Seve Ballesteros Shot of a Lifetime at Crans-sur-Sierre
THERE have been many memorable moments at Crans-our-Sierre, home of the European Masters but none more so than the shot that Severiano Ballesteros hit at the final hole in 1993.
Having already won three times at the Swiss Alpine venue and achieved legendary status as one of the finest players in the annals of European golf, the Spaniard birdied five holes on the trot and stepped on to the 18th tee in 1993 in need of a birdie to be in with any hope of catching Englishman Barry Lane.
Fiercely determined as ever, Seve gave his drive the full treatment but watched on in horror as his ball sailed long and right, coming to rest just five feet from an eight-foot high wall standing between his ball, a swimming pool and the green, some 130 yards away, with only the smallest of gaps to be seen between the wall and a string of branches.
His caddie, Billy Foster, said: “I get down there first, there’s obviously no shot, so he comes down, and I said, ‘Seve, chip it out sidewards, chip it on the green, We can still make par and win the tournament.’ ”
After a lengthy discussion with Foster, who desperately pleaded with Ballesteros to take his medicine, Seve stuck to his trademark aggressive guns, laid the face of his sand wedge wide open and fired the ball almost vertically up over the wall, but beneath the tree limbs.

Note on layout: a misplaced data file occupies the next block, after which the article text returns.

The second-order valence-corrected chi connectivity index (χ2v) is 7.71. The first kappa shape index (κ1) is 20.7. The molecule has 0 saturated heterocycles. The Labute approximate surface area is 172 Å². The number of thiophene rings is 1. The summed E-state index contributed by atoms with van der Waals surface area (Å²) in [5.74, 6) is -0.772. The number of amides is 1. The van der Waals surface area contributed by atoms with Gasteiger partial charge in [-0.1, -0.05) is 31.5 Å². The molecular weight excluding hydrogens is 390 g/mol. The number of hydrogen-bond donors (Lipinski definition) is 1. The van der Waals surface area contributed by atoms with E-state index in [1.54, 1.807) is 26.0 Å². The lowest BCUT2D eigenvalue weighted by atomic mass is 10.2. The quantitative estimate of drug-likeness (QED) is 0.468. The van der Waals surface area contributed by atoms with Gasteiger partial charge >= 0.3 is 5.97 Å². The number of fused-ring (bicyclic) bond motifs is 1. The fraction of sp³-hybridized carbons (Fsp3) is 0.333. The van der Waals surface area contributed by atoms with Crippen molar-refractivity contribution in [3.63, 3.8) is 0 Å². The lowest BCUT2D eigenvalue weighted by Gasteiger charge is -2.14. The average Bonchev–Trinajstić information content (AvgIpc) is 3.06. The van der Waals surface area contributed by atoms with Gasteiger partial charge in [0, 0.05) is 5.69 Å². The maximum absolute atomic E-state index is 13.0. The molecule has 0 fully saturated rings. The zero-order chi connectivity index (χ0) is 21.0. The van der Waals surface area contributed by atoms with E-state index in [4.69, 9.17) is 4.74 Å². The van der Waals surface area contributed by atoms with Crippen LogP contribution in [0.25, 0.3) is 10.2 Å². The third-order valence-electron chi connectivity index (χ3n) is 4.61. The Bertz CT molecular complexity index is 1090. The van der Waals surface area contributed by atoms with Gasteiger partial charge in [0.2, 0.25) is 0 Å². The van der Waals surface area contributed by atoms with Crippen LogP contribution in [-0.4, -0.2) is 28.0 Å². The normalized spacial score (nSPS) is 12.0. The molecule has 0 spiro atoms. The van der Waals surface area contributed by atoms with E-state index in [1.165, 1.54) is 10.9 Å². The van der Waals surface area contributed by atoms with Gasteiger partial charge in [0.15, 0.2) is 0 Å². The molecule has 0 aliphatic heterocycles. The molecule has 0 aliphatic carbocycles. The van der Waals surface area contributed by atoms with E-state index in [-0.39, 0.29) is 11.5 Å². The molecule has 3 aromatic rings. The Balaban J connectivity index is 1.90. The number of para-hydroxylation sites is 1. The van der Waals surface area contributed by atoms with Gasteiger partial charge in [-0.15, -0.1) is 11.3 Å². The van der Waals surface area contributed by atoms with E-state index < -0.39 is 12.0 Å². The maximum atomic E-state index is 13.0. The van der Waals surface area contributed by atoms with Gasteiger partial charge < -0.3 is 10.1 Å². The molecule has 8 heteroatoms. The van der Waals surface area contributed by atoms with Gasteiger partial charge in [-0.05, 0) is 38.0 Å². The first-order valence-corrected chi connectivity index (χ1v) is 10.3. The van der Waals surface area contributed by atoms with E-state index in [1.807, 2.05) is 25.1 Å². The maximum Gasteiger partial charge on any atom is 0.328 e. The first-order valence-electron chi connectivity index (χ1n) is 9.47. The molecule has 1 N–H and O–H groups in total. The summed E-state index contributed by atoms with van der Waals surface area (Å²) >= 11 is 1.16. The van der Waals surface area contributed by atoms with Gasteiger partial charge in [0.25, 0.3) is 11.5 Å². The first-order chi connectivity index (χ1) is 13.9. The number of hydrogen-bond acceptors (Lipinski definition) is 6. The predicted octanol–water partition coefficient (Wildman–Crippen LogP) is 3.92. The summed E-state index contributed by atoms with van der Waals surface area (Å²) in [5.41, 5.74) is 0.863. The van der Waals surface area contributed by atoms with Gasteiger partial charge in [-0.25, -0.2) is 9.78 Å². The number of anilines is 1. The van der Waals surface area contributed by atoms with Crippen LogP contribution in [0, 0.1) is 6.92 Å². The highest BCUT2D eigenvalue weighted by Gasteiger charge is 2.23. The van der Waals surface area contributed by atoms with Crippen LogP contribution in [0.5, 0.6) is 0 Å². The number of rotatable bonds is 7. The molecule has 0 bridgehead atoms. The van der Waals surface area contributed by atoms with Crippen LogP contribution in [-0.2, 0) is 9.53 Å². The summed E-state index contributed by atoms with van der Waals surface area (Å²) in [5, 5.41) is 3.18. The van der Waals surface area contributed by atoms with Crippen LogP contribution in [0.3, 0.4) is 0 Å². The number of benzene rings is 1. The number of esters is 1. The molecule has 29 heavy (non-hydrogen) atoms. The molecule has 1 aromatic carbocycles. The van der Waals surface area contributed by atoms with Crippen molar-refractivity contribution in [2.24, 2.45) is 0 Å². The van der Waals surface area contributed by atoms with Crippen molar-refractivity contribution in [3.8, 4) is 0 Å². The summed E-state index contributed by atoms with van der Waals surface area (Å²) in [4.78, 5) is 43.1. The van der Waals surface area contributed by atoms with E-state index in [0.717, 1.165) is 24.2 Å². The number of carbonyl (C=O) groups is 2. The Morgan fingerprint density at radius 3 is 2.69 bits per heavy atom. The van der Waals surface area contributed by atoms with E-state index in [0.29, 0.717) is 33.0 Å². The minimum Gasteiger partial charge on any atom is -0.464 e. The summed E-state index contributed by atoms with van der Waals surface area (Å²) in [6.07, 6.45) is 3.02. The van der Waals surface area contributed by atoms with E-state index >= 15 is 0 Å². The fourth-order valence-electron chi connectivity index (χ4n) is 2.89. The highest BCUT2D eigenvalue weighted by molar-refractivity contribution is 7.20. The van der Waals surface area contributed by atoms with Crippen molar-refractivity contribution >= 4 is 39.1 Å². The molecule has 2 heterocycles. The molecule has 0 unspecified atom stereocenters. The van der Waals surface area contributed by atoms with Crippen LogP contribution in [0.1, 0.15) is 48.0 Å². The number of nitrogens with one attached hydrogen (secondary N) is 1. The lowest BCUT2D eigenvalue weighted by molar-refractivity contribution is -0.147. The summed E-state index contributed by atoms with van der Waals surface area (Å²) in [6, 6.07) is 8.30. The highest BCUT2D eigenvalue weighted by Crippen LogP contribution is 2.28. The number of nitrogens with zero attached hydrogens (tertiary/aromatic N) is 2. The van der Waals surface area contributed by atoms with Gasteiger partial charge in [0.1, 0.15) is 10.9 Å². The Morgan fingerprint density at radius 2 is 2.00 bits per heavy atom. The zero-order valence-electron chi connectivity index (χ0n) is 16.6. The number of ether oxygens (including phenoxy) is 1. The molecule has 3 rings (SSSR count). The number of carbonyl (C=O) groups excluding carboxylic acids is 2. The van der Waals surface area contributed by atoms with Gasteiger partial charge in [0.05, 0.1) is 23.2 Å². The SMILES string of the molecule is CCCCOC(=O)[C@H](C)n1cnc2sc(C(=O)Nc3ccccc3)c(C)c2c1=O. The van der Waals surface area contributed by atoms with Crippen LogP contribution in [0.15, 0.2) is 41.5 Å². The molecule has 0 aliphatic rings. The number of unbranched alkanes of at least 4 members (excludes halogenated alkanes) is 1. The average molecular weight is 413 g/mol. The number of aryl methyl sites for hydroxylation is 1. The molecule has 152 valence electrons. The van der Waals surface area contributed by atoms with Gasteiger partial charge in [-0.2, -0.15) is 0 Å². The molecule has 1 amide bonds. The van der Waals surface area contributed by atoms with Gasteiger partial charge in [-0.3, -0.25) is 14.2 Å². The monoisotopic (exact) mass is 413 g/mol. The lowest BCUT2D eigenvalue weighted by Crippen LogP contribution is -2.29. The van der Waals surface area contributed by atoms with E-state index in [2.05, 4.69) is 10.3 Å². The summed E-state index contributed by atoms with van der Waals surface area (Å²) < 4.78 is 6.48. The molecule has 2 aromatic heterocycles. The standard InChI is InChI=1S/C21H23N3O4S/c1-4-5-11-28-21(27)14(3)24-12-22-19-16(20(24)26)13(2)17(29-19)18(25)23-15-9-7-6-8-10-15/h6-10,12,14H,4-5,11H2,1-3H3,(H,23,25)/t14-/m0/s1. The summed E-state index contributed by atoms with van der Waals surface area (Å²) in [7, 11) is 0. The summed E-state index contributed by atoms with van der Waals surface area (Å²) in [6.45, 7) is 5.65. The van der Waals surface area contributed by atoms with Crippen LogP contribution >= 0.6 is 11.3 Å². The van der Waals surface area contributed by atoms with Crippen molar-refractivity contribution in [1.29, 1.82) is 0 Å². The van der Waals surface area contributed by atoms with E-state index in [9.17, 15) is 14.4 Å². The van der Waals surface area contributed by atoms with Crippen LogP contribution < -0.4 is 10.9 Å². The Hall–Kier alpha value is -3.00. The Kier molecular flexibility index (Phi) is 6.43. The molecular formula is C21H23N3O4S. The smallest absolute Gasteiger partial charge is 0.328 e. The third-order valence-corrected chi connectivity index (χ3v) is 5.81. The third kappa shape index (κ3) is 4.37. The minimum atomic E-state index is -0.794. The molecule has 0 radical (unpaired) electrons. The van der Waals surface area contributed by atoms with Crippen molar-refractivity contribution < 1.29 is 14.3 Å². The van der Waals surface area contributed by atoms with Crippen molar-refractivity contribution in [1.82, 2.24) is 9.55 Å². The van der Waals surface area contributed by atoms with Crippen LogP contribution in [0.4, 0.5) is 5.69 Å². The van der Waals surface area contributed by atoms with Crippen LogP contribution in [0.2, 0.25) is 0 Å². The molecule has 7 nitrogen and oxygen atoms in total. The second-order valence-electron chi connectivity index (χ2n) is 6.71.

Golf photographer Dave Cannon looks back at Seve Ballesteros' miracle shot at the European Masters? in 1993
Three times, Foster pleaded with Seve not to take the shot on. Do not try to massage your golf ball through a gap the size of a “dinner plate,” Foster told his employer. Take the safe shot, and you could still win, the caddie reasoned. You are not a magician, the caddie begged.
“‘Why? Why I listen to you? Why you put doubt in my mind? You are the caddy. Carry the clubs. I’m the player,’ ”Ballesteros said to Foster. “ ‘Now give me a yardage and then piss off.’ ”
Foster admits that he guessed at the yardage, telling Seve it was 130 yards. “The imagination to play that shot shot was incredible, Foster said, “and it just goes to show if I had given the right yardage, he’d have probably knocked it on the green.”
Incredibly, the ball reached the edge of the green and, even more amazingly, Seve then chipped in for the birdie he was looking for.
Described by Foster as "the best shot I've ever seen", Seve was later asked why he went for such a risky shot, to which he replied, simply: "I just like to keep going forward.”
“I had to get down on my hands and knees and bow to him,” Foster recalled. “Seve Ballestreros, you are God. Seve Ballesteros, you are the best that ever lived.”
As it turned out, the birdie still didn't prove enough, as Lane triumphed by a stroke, but the shot instantly went down as one of the greatest bits of scrambling ever seen in golf - eternalised in stone now at the very spot where Crans-sur-Sierre witnessed another bit of Ballesteros brilliance.
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